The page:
I have a potentially packed-with-awesome day ahead, though it will be hard-pressed to be as fully-loaded as this April 1978 issue of Pizzazz magazine.
Here – I scanned some of the best parts. Try not to be too heartbroken that the sweepstakes deadline has long since passed, so that 19-inch Sony Trinitron Color TV and Atari Video Computer System combo Grand Prize is already in some lucky kid’s avocado-and-maize living room.
My brother Adam has come up with a fantastic big-picture conspiracy theory regarding the totally ridiculous sucktastical debacle that the Cleveland Browns 2009 football season has become.
So this morning, I’m handing him the keyboard.
1) The NFL is by far the most thriving professional sport in America. Everything always seems to go as planned. They somehow manage to incorporate parody (Tampa Bay vs. Oakland Super Bowl in 2003) and dynasties (Patriots and – ugh – Steelers) at the same time. Heck, they can even get away with steroid use (Shawne Merriman) without so much as a peep from the fans. To the league, the fact that Art Modell, one of the founding fathers of the NFL, is not in the Pro Football Hall of Fame is basically a travesty that must be (and because the NFL always gets what it wants, will be) resolved.
2) How can they achieve this goal without A) having Art sit out the ceremony (too embarrassing for the NFL); B) causing a reenactment of Bottlegate x 100; or C) creating a situation like tossing a gas can on a bonfire on a hay truck on the surface of the sun. Solution: Run the current Browns organization into the ground through a series of ridiculous drafts, decision making, hirings, etc.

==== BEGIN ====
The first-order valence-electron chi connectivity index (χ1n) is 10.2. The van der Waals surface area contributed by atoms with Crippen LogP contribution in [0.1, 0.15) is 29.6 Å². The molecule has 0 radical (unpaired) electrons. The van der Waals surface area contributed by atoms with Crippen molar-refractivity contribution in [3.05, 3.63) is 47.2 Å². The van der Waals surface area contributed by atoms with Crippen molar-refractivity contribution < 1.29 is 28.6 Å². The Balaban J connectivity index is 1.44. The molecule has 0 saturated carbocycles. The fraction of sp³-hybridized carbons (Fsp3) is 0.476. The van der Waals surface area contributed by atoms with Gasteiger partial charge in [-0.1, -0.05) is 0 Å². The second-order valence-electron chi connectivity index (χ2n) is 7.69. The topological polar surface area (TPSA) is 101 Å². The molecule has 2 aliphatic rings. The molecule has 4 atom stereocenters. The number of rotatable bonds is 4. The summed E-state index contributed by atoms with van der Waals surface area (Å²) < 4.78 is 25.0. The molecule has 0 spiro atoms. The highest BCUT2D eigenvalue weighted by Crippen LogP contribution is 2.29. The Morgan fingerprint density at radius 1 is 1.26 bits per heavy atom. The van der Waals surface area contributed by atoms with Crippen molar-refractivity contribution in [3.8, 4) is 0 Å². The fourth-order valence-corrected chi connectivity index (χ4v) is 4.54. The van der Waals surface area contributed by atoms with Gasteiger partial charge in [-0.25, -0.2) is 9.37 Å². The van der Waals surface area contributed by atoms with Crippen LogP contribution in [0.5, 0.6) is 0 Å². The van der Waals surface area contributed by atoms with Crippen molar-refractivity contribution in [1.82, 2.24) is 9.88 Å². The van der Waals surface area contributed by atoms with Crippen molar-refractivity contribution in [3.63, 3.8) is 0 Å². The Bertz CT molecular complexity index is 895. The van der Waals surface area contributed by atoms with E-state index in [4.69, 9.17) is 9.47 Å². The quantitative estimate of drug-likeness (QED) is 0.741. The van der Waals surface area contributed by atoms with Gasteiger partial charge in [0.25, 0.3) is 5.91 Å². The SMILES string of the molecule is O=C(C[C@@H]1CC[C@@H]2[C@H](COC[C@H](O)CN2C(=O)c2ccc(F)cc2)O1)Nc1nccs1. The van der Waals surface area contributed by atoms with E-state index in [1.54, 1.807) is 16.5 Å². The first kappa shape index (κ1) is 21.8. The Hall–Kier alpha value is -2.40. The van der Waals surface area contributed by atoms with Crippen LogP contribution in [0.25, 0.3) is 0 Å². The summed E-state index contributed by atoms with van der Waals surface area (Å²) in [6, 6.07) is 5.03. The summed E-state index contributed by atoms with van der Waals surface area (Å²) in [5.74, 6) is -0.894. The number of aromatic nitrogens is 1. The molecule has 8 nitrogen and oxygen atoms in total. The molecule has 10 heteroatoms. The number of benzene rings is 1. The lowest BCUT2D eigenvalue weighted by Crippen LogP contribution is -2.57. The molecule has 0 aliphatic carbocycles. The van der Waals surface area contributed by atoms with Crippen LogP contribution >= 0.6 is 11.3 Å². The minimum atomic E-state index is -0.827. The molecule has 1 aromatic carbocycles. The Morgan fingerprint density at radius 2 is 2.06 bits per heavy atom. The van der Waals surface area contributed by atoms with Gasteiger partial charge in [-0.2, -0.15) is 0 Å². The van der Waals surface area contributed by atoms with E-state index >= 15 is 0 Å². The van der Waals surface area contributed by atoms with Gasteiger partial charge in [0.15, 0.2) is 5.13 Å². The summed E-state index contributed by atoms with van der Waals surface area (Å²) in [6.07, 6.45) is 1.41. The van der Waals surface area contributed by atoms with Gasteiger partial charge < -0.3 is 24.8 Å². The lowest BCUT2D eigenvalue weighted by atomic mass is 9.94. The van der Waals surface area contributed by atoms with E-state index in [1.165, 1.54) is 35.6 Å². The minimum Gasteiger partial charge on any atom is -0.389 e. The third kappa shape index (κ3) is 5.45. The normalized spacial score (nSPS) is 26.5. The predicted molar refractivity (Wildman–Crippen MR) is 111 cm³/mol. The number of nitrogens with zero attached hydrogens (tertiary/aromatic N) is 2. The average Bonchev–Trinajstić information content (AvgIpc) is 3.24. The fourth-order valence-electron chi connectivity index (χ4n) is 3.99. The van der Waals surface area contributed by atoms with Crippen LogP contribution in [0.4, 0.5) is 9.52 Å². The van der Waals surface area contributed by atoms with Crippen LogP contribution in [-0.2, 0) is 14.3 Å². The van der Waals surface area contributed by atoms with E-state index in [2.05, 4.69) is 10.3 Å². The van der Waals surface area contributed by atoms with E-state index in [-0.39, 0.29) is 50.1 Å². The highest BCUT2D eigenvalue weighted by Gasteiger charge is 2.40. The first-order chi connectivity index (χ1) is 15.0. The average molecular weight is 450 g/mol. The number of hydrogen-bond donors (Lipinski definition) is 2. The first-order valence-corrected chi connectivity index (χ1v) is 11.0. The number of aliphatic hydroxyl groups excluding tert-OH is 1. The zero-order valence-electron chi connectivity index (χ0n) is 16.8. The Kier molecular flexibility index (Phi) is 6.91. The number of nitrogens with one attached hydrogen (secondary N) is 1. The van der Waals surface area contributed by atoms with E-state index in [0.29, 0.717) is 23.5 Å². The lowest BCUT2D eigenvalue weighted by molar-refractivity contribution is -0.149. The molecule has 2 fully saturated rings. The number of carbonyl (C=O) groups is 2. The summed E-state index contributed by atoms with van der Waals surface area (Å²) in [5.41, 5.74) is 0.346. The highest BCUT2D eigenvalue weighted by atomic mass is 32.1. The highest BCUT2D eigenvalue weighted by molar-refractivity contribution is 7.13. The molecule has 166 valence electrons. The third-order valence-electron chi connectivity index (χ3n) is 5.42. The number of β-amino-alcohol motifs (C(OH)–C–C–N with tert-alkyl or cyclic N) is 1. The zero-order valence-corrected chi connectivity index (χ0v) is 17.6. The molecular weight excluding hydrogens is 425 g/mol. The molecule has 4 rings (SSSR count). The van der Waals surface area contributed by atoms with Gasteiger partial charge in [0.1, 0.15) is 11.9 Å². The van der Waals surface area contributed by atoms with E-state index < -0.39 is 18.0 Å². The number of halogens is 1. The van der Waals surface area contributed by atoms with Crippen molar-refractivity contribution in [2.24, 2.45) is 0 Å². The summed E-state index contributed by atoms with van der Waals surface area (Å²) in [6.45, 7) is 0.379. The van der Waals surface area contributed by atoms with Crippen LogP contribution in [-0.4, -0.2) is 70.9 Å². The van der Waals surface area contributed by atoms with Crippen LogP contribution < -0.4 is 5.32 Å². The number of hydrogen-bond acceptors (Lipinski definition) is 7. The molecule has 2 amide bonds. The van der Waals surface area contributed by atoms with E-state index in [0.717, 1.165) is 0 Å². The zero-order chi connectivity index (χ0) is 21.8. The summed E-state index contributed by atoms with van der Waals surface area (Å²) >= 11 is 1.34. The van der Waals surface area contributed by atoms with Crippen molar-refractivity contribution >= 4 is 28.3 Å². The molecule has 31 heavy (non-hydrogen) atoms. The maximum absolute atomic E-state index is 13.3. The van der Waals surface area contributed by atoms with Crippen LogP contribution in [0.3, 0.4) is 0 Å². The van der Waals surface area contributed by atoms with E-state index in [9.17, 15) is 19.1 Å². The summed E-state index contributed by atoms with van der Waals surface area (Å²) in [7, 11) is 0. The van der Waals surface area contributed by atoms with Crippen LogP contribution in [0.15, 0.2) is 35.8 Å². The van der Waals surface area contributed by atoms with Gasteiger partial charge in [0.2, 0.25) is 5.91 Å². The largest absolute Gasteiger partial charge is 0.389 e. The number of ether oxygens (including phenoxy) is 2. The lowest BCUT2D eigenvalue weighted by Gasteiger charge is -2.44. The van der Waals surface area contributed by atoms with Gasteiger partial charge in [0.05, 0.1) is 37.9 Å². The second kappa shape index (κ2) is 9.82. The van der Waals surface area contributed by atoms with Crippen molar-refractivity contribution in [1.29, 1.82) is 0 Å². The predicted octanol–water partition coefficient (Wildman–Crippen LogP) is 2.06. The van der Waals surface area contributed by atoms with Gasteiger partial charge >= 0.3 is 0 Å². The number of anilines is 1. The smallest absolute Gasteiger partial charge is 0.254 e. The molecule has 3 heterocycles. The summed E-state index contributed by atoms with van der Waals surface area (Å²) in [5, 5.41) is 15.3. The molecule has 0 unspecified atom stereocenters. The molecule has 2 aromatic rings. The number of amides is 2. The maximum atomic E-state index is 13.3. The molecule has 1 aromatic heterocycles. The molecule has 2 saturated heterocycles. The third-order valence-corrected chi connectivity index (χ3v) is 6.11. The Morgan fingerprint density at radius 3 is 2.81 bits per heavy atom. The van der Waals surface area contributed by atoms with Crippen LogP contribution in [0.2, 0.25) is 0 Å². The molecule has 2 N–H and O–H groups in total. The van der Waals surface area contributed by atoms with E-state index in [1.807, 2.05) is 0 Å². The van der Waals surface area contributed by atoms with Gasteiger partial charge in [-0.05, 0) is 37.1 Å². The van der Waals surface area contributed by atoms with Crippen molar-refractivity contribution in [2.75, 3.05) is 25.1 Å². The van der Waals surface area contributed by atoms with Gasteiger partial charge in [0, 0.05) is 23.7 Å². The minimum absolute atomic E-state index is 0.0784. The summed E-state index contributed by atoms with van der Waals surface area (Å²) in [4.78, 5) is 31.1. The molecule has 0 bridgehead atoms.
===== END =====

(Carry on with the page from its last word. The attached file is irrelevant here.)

*As I side note, I am convinced that this plan was being put into place during the Browns’ three-year layoff from 1996-1998. If one compares the NFL’s handling of the Browns’ return to the inception of the Panthers and Jaguars just a few years prior, the disadvantages are obvious. (See Terry Pluto and many others.)
3) As a result, we find ourselves in the year 2009. The Browns are so pathetic after ten years that fans will do ANYTHING and follow ANYONE who could turn this franchise around and make them contenders again. Enter Art Modell – still hated in Cleveland, of course, but is he really that much more despised than those currently running the team? And he HAS proven that he knows how to put a winner on field…..hmmmmmmm, I GUESS it couldn’t be worse than what we have now. So, the Lerners sell the team to Art, and …
4) A few years later, the Browns have made the complete turnaround, with Art getting full credit for purging the team of all the garbage created in the past decade. They go from NFL bottom feeders to not only their first Super Bowl appearance, but Super Bowl Champions (Not unheard of in the present day NFL – see previous examples). All is MORE than forgiven in Cleveland, and Art is given the hero’s welcome that the NFL wants him to have in Canton.
5) The NFL is happy. As usual.
6) Safety net theory: If it doesn’t work, Art will move the current abysmal team to Las Vegas. He’d still be a hero in Cleveland.
As they say in the horoscopes, this theory is For Entertainment Purposes Only.
Which is more than we can say about most of the last decade of Cleveland Browns football.
Seriously – If you had asked me if I remembered “The Toothbrush Family,” I would have said no. Even if you’d mentioned Hot Rod Harry and Susie Sponge and Flash Fluoride? Answer’s still no.
Two seconds into that video, though, and the triggers are pulled, and it all comes back.
Stuff like this fascinates me: Clearly I had the memory of this cartoon lodged in my brain cells somewhere – but if I’d never gotten to see this clip again, and I’d never accessed those memories, is that really “forgetting” the cartoon itself, or is that just losing the key to the garage, if you know what I mean? This makes me wonder how much other stuff I might still have tucked away that I just can’t quite get to without a little help.
You know what? Ohio’s a pretty nifty place.
Consider – thanks to the various quirks of life that bring people here (and hey, some people even stay!) – that photographer Kyle Cassidy, whose very cool “Where I Write: Fantasy & Science Fiction Authors in Their Creative Spaces” collection dropped my jaw awhile back, has just wrapped up a road trip through the state continuing that photo project.